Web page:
How is working for a credit union different from any other work?
The biggest difference, to me, is that the members you serve each day are the owners of the credit union, it’s a cooperative. And credit unions don’t exist to make a profit, so the mindset is all about how to best serve the membership/owners. This mindset lends itself to a culture of cooperation amongst not only employees but also between credit unions. That spirit of helping each other is unique to the credit union community from my experience.
Tell us about your work with the Tangerine Foundation. Why was it created? What is your message to young people about retirement plans?
On the topic of helping others, the Credit Union Foundation was initially founded to offer the federal community a trusted partner that could help understand federal benefits and retirement planning. Considering FedChoice’s roots in the federal community, it made sense to provide unbiased and objective financial literacy. I was aghast once when I discovered a website that suggested that financial planners target the federal community because they have large Thrift Savings Plan balances. People, whether FedChoice members or not, should have access to financial literacy information without worrying that there is a hidden agenda. So FedChoice created the Foundation to provide that. I’m very happy that the scope of the Foundation has expanded to offer financial literacy to a broader audience – the more people who can learn sound financial skills, the better!
What is your life’s motto and why? What do you like to do in your free time?
That’s a tough one because I “collect” quotes so I have many inspirational messages on my radar. But perhaps my life’s motto is exactly what Mr. Schlueter taught me so many years ago,“Keep on, keepin’ on.” Whether that means continuously expanding your knowledge and talents, triumphing over adversity, or simply handling daily life, the conviction to believe in yourself, in your fortitude and resilience to keep moving forward and learning is a powerful and positive motto.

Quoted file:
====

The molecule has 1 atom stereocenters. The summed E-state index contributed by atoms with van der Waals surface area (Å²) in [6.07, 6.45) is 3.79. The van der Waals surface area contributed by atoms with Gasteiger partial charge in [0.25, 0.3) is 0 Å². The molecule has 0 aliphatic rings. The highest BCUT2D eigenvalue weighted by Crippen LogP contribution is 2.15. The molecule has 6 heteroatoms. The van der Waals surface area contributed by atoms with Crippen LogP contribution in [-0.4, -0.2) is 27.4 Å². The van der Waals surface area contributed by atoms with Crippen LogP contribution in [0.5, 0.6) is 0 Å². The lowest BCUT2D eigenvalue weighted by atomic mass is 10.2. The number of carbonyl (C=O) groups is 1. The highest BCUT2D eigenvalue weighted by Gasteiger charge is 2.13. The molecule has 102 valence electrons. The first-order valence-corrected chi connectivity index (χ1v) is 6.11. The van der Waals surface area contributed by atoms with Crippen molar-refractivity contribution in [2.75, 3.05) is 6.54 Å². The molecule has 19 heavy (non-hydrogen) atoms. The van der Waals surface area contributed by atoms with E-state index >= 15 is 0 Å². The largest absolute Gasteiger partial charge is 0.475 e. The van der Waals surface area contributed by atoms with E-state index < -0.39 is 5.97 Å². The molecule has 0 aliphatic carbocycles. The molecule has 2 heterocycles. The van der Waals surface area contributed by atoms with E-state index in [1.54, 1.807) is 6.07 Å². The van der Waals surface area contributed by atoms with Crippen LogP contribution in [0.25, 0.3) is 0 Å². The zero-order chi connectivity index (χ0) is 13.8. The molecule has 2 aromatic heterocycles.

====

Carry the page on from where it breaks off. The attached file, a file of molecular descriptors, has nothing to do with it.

Ah, my free time…I have lots of that now that I’m retired! I am insatiably curious about many things so I love to explore new topics and places, read, take online classes, journal and write, research my ancestry, gardening, being creative, all the things I had limited time for when I was working. I also love spending time with my three grandsons! And I’m one of the volunteer Board members for FedChoice.
Do you have a message to our members?
Yes! I want to thank our members for their membership and trusting their finances to FedChoice. It’s a responsibility that we don’t take lightly. And I’ll add a great quote from Ben Franklin, “An investment in knowledge pays the best interest.” Be a financial advocate for yourself! Learn all you can about finances from trusted sources and ask questions.